Theodore Roosevelt National Park
Former President Theodore Roosevelt was big on conservation, and 100 years ago his efforts to preserve some of the nation’s natural beauty for all time led to the formation of the National Park Service. See what Roosevelt made all the fuss about by visiting Theodore Roosevelt National Park. The park within the North Dakota Badlands consists of the North, South and Elkhorn Ranch units. Make time to visit all three of the park’s unique units as all three are unique.
Theodore Roosevelt National Park offers majestic Badlands scenery, abundant wildlife and all kinds of adventures of your own making. Roosevelt got his first glimpse or the wonders of this area as a young man. It didn’t take long for him to recognize the scenic beauty that surrounded him. He credits the time spent here as that which put him on the path to becoming president.
During his administration, President Theodore Roosevelt founded the United States Forest Service, signed the National Monuments Act and established the first federal game preserve. His conservation efforts led to the founding of the National Park Service, established to preserve and protect unspoiled places like his beloved North Dakota Badlands, now known as Theodore Roosevelt National Park.
The South Unit is along I-94 in western North Dakota. Here the Badlands have been shaped by millions of years of wind, rain, erosion, fire and the meandering Little Missouri River. The area was described in 1864 by Gen. Alfred Sully as “hell with the fires out.” The main access to the South Unit is through the historic town of Medora. Within the South Unit, a 36-mile scenic loop provides easy access to the many species of wildlife inhabiting this wilderness area. For a panorama of the Badlands, stop at Painted Canyon Visitors Center along the interstate and Take a long look at the Badlands stretching to the horizon.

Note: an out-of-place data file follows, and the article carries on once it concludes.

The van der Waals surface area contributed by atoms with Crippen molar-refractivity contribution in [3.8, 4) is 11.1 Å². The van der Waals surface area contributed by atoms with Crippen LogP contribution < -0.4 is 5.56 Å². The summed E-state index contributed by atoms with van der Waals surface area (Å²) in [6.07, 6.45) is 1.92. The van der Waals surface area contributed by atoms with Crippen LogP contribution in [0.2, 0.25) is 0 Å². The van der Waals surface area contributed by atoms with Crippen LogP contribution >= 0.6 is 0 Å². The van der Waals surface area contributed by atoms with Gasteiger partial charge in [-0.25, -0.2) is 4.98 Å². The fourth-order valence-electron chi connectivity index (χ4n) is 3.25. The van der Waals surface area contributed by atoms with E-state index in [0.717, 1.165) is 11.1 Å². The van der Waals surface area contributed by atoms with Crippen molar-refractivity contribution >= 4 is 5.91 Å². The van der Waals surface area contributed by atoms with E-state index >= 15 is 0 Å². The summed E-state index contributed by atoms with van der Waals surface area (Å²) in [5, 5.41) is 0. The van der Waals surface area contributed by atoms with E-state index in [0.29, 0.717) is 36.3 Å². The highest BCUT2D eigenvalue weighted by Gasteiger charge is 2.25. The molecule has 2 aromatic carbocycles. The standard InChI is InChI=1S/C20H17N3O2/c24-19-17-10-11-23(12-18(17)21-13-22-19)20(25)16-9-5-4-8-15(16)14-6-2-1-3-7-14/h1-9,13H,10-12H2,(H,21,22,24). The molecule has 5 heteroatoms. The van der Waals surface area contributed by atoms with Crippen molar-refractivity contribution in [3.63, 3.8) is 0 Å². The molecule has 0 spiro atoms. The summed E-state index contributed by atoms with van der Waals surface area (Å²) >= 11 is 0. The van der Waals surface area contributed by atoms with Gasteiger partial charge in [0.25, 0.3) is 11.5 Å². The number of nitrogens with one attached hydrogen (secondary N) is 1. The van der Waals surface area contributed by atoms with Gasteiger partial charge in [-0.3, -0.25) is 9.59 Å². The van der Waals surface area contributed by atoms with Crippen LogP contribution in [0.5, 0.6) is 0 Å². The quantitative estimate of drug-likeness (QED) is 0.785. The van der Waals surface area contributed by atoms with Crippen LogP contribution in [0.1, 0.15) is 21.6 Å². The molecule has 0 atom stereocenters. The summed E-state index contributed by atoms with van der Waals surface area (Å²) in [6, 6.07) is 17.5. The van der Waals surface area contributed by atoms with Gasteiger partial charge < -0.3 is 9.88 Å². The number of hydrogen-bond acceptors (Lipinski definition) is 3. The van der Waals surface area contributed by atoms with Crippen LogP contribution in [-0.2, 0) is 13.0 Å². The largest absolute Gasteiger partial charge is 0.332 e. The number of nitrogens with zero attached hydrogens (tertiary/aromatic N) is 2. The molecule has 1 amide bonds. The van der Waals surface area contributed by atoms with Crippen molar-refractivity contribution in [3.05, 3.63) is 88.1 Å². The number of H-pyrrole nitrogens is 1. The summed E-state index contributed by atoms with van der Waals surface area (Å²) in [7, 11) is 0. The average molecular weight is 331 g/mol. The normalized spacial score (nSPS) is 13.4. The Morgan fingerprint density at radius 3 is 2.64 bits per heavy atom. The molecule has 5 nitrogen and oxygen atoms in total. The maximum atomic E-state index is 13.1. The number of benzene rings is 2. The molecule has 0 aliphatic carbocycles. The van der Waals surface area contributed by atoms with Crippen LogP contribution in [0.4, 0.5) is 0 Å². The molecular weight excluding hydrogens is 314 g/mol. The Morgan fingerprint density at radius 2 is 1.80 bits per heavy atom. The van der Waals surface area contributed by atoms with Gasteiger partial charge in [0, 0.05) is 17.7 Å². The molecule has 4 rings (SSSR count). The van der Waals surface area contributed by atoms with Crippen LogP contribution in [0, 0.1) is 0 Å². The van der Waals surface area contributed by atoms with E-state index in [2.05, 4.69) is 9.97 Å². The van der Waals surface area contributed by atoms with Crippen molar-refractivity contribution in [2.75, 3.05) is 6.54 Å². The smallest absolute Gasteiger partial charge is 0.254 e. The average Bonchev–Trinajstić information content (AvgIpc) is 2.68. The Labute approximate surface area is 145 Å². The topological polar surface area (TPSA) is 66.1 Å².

The North Unit, accessible from U.S. Highway 85 south of Watford City, has deeper gorges and is heavily forested in places. The beauty and allure of the North Unit draws visitors year-round for sweeping vistas of this designated wilderness. A 14-mile scenic byway through the park brings visitors up close to the bison herds wondering through the rugged terrain.
The byway beginning at U.S. Highway 85 proceeds west through the North Unit. As 82 percent of the North Unit is designated wilderness area, you are likely to see buffalo herds and prairie dog towns, and you may catch a glimpse of wild horses, mule deer, elk and maybe even a coyote on your trip through the park.
The Elkhorn Ranch Unit is the location of Roosevelt’s original ranch in the Badlands, located in between the two larger units. The remote location features interpretive plaques on the site to provide details of the ranch. Hiking trails abound in all three locations, including the renowned Maah Haah Hey Trail. Theodore Roosevelt National Park is open year-round.
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